October 16, 2012 — The Gainesville Sun reports that a woman from Marion County, Florida has filed a lawsuit in a nationwide outbreak of fungal meningitis. The woman, Vlinda York, alleges that she fell ill with meningitis after being injected with a tainted epidural steroid shot in August. The steroid shot, methylprednisolone acetate, was recalled by New England Compounding Center on September 26. York is still in the hospital and she is seeking more than $15,000 in damages. Her Florida meningitis lawsuit was filed yesterday in Ocala, Florida.
Dozens of state and federal health agencies are scrambling to address the outbreak, which has been linked to at least 215 illnesses and 15 deaths in 15 states. Officials have successfully contacted most of the 14,000 people who were exposed to epidural steroid injections. However, several illnesses have been linked to other recalled medications from New England Compounding Center, which could dramatically expand the number of exposed individuals nationwide.
In Florida, at least 10 people have been diagnosed with fungal meningitis linked to the steroid shots, including 2 deaths. At least 130 people have visited Marion County hospitals with symptoms of fungal meningitis. As many as 775 people were injected with potentially contaminated steroid shots at 8 clinics in Florida.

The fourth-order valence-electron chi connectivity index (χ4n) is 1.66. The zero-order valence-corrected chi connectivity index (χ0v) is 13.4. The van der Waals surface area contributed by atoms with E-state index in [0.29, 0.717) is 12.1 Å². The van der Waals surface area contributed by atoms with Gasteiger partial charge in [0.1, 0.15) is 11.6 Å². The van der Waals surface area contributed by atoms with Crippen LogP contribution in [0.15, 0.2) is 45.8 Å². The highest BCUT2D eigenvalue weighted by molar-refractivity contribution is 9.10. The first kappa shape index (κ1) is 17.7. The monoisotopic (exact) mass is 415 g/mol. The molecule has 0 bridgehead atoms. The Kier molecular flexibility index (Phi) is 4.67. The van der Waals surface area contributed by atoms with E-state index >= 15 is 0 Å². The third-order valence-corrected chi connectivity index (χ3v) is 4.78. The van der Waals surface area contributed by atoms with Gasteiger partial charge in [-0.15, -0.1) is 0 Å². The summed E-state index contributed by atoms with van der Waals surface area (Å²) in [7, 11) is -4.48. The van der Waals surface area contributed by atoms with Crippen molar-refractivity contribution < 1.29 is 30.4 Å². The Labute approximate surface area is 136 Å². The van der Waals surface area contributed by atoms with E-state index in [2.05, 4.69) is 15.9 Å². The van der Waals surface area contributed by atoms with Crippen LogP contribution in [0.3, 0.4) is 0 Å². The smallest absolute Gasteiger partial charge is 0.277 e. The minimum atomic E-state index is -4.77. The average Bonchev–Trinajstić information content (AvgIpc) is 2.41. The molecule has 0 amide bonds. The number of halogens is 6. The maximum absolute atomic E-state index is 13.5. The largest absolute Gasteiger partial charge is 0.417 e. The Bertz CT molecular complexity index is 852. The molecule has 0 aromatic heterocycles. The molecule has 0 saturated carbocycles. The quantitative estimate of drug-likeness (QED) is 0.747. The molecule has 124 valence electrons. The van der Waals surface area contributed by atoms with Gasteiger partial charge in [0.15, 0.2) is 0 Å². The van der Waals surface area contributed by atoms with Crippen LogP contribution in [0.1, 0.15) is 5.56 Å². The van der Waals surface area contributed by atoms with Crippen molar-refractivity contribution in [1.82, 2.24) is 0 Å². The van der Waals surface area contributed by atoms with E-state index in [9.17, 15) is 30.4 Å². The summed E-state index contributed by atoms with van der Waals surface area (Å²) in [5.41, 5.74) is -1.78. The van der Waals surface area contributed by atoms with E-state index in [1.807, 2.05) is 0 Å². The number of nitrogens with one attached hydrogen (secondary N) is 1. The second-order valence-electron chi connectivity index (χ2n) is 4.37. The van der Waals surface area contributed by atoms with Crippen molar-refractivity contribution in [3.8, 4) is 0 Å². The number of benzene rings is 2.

Nearly all of the people who got sick are located in Marion County. The three clinics located in Marion County that received the steroid shots are Florida Pain Clinic, the Surgery Center of Ocala, and the Marion Pain Management Center.
Outbreaks of fungal meningitis are extremely rare, which is one reason why doctors and epidemiologists have struggled to address the outbreak. The CDC does not recommend prophylactic treatment with anti-fungal medications, because the medications have severe side effects. It can be difficult to know whether a patient’s kidney failure or liver disease are due to fungal meningitis or the anti-fungal treatment. Long-term treatment with the drugs can be very hard on a patient’s body, and fungal meningitis often requires several months of treatment.
Without treatment, however, a patient is likely to succumb to the disease. Meningitis is an infection in the central nervous system. Complications include paralysis, stroke, nerve damage, brain damage, and death.
Experts also do not know the incubation period for the disease. Fungal meningitis usually appears within 1-4 weeks after the fungal spores enter the body. However, longer and shorter time periods have been reported. Some experts recommend that patients remain vigilant for several months after being injected with a potentially tainted medication.
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